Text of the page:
WASHINGTON, July 13 (Reuters) - The U.S. Federal Communications Commission (FCC) voted unanimously on Tuesday to finalize a $1.9 billion program to reimburse U.S. carriers for removing equipment from telecommunications networks from Chinese companies deemed national security threats like Huawei (HWT.UL) and ZTE Corp (000063.SZ).
Last year, the FCC designated Huawei and ZTE as national security threats to communications networks - a declaration that barred U.S. firms from tapping an $8.3 billion government fund to purchase equipment from the companies. The FCC in December adopted rules requiring carriers with ZTE or Huawei equipment to "rip and replace" that equipment.
A new report from the Government Accountability Office (GAO) has revealed near-total lack of accountability from federal agencies using facial recognition built by private companies, like Clearview AI.
Of the 14 federal agencies that said they used privately built facial recognition for criminal investigations, only Immigration and Customs Enforcement was in the process of implementing a list of approved facial recognition vendors and a log sheet for the technology’s use.
THE HAGUE, Netherlands (AP) — A Dutch consumer group is launching a 1.5 billion euro ($1.8 billion) claim against TikTok over what it alleges is unlawful harvesting of personal data from users of the popular video sharing platform.
The Consumentenbond and a foundation called Take Back Your Privacy demanded Thursday that TikTok pay damages to 1.2 million to 1.6 million Dutch children who use the app.
“The conduct of TikTok is pure exploitation,” Consumentenbond director Sandra Molenaar said in a statement. “The company earns hundreds of millions per year on the backs of children. And that while privacy law prescribes that children should receive additional protection.”
STOCKHOLM, June 22 (Reuters) - A Swedish court on Tuesday upheld a ban against Huawei (HWT.UL) selling 5G equipment in the country, dashing the Chinese company's hopes of staging a comeback in Europe and increasing the chances of potential retaliation by China against rival Ericsson (ERICb.ST).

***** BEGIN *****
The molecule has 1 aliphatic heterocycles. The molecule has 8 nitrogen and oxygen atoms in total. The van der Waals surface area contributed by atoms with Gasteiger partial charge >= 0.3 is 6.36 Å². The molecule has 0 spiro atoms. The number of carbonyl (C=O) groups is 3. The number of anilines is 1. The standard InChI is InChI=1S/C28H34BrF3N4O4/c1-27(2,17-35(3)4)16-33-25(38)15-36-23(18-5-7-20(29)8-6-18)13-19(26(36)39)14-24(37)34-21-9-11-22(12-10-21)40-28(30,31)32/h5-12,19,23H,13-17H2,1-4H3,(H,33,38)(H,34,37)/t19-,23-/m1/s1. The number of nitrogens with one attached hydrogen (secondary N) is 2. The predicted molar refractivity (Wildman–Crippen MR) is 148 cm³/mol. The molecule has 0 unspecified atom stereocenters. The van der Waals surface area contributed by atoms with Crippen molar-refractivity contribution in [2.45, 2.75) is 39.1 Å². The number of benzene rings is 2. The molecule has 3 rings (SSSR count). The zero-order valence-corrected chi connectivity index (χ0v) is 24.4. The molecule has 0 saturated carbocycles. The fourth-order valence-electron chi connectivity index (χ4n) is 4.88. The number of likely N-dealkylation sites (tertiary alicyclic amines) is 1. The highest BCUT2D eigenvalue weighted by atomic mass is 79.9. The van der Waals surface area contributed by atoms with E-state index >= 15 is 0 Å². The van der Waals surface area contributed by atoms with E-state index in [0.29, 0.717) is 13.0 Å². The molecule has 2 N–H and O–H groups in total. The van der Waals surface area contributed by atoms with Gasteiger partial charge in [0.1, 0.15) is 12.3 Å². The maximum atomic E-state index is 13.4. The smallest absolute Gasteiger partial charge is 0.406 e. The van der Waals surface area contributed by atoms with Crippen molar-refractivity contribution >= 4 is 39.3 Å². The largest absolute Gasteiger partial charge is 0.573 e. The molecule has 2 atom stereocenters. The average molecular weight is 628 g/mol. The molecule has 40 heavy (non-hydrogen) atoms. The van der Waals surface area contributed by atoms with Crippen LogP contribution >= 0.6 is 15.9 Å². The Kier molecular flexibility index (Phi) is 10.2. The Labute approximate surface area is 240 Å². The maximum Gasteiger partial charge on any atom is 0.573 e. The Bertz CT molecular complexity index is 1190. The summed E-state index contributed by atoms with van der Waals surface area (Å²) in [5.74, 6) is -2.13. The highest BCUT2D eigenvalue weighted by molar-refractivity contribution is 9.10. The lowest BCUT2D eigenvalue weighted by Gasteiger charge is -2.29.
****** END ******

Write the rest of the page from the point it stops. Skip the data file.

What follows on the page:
In October, Swedish telecom regulator PTS unexpectedly banned Huawei supplying 5G equipment to Swedish mobile firms due to security concerns raised by Sweden's security service SAPO, a decision the Chinese company challenged in the court.
"Sweden's security is of heavy importance and the administrative court has taken into account that only the Security Police and the armed forces together have an overall picture regarding the security situation and the threat to Sweden," the court said in a statement.
LONDON (AP) — Facebook’s WhatsApp faces a complaint from European Union consumer groups who say the chat service has been unfairly pressuring users to accept a new privacy update in what it calls a breach of the bloc’s regulations.
WASHINGTON, June 30 (Reuters) - The United States needs to accord the same legal protections to user data held on tech companies' servers as it does to physical files stored in personal file cabinets, media attorneys and lawmakers said Wednesday.
The witnesses spoke at a hearing on whether the U.S. government overuses it secret subpoena power in a way that harms American internet users. The proceeding follows revelations that former President Donald Trump's U.S. Department of Justice secretly sought the phone records of reporters and Democratic representatives to investigate the leaks of classified material.